Friday, June 21, 2024

ICT use in environment takes spotlight in S&T week

Real-life applications of information and communications technology (ICT) are taking the center-stage in this year?s celebration of the National Science and Technology Week (NSTW) currently being held at the SMX Convention Center in Pasay City.

Sen. Edgardo Angara greets Sen. Loren Legarda during the opening of the NSTW. With them are DOST secretary Mario Montejo (left) and DA secretary Proceso Alcala

Senators Loren Legarda and Edgardo Angara led the line-up of guests during the NSTW opening on Tuesday, July 10. They were joined by top officials from the Department of Science and Technology (DOST), Department of Agriculture (DA), Department of Health (DOH) and Presidential Communications Office.

In her key keynote speech, Legarda cited a few of DOST’s programs that aimed to tap ICT for environmental protection and disaster prevention.

The initiatives she mentioned included the Filipinnovation on Coral Restoration Program, which aims to restore the beauty of reefs and rehabilitate life; the Superfarms that intends to increase the quality and quantity of our yield in shrimp and milkfish and make them more competitive in local and international markets; and the development of an early warning system for freshwater fishkill, which will help prevent the extensive damages in livelihood by predicting freshwater fishkill one week before its actual occurrence.

Legarda also cited the recently launched Project Noah, or Nationwide Operational Assessment of Hazards, a map which can be accessed through a real-time information website. It shows information coming from rain gauges and Doppler radars stationed around the country.

“Project Noah is a welcome development in making the country disaster-resilient. This will be an effective tool for disaster risk information and early warning dissemination,” she stressed.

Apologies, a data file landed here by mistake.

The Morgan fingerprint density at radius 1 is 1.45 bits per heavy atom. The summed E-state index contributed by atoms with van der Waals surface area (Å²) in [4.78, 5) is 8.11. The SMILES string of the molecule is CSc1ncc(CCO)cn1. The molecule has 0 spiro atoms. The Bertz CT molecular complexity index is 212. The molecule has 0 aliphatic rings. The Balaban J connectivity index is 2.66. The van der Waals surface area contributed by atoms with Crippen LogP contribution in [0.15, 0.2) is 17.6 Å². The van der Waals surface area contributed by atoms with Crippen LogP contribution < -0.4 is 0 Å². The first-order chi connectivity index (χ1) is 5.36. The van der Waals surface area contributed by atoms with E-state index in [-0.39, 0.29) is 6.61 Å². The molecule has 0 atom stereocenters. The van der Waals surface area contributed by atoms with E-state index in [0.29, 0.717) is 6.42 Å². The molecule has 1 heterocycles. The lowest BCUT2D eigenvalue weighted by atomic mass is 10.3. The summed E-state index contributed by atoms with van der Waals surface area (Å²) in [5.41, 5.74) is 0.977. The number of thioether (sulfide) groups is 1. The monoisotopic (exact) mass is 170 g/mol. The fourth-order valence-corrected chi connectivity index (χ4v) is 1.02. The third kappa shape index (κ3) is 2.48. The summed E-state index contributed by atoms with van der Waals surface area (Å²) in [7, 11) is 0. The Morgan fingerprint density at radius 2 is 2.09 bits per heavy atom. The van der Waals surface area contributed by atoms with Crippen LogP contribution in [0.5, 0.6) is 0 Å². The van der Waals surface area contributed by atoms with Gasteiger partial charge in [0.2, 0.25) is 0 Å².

“Through science, our cities will be planned better, our farmers and fisherfolk will be more adequately supported, our people will live in a healthier and safer environment, and our economic growth will finally start to benefit all. Let us make sure that we will achieve genuine growth and development through the indispensable triad of science, technology, and innovation,” Legarda said.

For his part, Angara called on stakeholders in both the private and public sector to ramp up efforts in spurring innovations in S&T.

Angara, chair of the Senate Committee on Science and Technology, also cited Project Noah, calling it “an indigenous Filipino innovation that will help us against Climate Change.”

He added, “This is wonderful because it shows that with some foresight and collaboration, we can innovate and create applications useful in solving our issues as a nation.”

“The ability to formulate new ways of doing things through S&T is crucial now, given that the center of gravity of global production is transitioning away from the West and towards Asia. Innovation is in fact already happening in countries like Japan, Korea, Hong Kong, Taiwan and Singapore. We must ride on this momentum in S&T innovation to, at the very least, catch up with our neighbors.”


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